DoS and DDoS

DoS Attacks Denial of Service (DoS) AttacksDoS = Denial Of Service
DDoS = Distributed Denial Of Service

What is the difference?
DoS and DDoS sound remarkably similar but there are differences between the two.

A DoS Attack is a Denial of Service attack.
This means that one computer and one internet connection is used to flood a server with packets (TCP / UDP).
The point of such a denial of service attack is to overload the targeted server’s bandwidth and other resources.
This will make the server inaccessible to others, thereby blocking the website or whatever else is hosted there.

A DDoS Attack is a Distributed Denial of Service Attack.
In most respects it is similar to a DoS attack but the results are much, much different.
Instead of one computer and one internet connection the DDoS attack utilises many computers and many connections.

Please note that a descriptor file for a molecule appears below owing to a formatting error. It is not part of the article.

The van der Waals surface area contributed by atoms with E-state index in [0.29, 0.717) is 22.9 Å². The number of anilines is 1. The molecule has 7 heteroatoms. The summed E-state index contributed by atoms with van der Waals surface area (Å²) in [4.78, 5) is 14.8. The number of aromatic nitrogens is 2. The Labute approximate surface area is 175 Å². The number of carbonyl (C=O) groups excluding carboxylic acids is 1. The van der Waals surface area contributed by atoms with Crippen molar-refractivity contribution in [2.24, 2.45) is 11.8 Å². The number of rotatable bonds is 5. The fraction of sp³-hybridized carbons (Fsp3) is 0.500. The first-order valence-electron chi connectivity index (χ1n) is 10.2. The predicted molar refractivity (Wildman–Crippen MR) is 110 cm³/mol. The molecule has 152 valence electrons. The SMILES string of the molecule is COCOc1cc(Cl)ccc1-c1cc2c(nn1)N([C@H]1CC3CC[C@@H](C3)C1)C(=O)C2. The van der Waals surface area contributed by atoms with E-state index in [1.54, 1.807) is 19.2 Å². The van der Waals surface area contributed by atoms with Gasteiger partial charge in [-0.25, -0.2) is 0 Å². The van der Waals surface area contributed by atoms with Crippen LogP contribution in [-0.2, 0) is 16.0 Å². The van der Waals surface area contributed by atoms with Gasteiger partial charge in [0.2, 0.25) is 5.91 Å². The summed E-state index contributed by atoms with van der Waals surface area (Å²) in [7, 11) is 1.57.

The computers behind such an attack are often distributed around the whole world and will be part of what is known as a botnet.
The main difference between a DDoS and a DoS attack is that in the first situation the target server will be overload by hundreds or even thousands of requests and not just one attacker in the case of the DoS attack.
Therefore it is much, much harder for a server to withstand a DDoS attack.
Examples of DoS attacks can be found in the references.

Reference 1 , Reference 2

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